Amy Sherman-Palladino: Yeah, she’s her own girl. I mean, Midge is somebody whose whole world was six blocks. Y’know, her butcher was here, her bakery was here, her family was here, her park was here, her friends were here — and she was queen of the six blocks. So, weirdly, as much as she was raised in a very sheltered atmosphere, she actually didn’t really know she was sheltered or that she wasn’t supposed to do or say things. Within her world, it was like, “That Midge, she’s adorable.” It’s not until she goes out into the world that she starts realizing, you’re not supposed to say that, you’re not supposed to be here. And at that point, she’s already Midge. She already feels entitled to be everywhere. So it’s more of the reverse 1950s-woman story. A lot of times, it’s the woman very aware of the cage and wanting to break out; this is a woman that didn’t know there was a cage until she started down this other path and then realized, “Oh, that’s a wall.” And at that point, she’s already like, “Well, that’s gonna have to go, because clearly I’m not just gonna sit here. I mean, I’m Midge.”
She does measure her waist, thighs and ankles every day. That feels like something of a cage.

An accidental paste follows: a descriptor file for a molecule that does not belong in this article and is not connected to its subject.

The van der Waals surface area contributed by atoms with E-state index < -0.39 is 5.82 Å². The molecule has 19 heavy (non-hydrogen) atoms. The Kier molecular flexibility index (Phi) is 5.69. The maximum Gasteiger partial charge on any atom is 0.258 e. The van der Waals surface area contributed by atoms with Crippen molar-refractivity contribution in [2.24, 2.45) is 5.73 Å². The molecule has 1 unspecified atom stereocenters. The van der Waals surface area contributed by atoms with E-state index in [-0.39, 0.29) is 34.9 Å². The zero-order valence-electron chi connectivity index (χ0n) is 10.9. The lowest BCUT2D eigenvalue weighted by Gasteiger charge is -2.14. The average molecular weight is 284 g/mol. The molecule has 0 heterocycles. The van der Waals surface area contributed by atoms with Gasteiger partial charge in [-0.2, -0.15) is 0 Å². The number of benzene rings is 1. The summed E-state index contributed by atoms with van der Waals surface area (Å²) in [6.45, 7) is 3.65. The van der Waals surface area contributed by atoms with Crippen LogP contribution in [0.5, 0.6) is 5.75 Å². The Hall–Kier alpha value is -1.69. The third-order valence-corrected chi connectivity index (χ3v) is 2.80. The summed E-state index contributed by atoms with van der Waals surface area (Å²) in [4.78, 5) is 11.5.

ASP: Yeah, but what we love about Midge is that she doesn’t view her world as restrictive. She feels better when her lipstick is on. And if that’s just the way she was raised, then that’s the way she was raised. But she is a woman who’s very proud of who she is and what she is. Her battle is, “I don’t want to go out on stage and pretend not to be this. I want to wear my cute clothes, and I want my hair done right, and I want this makeup looking right, because I’m Midge. I got my little waist and my high heels and my purse — that is who I am, and I’m not gonna pretend to be something that I’m not.” And we always talk about when Midge is old and gray — and still thin and cute, but 100 — that she’ll have money and experiences and riches and travels, but she can also have that moment of the happiest she ever was, when she was making that brisket for Joel. That’s when life is easy and warm and enveloping and fun, not lonely and pressure-filled. That was maybe pure ignorance, but that was the happiest time of her life. And we want her to keep that with her so that her journey is that constant pull between the ambition that’s discovered, the voice that is developing, and that other world right out there. Because she could easily go back. She could easily find some nice lawyer walking down the street in about 10 minutes to make her an honest woman again. And it’s that pull [between] the dream that she thought she wanted and this searing ambition that’s come to light in her. That’s gonna be there for the rest of this series.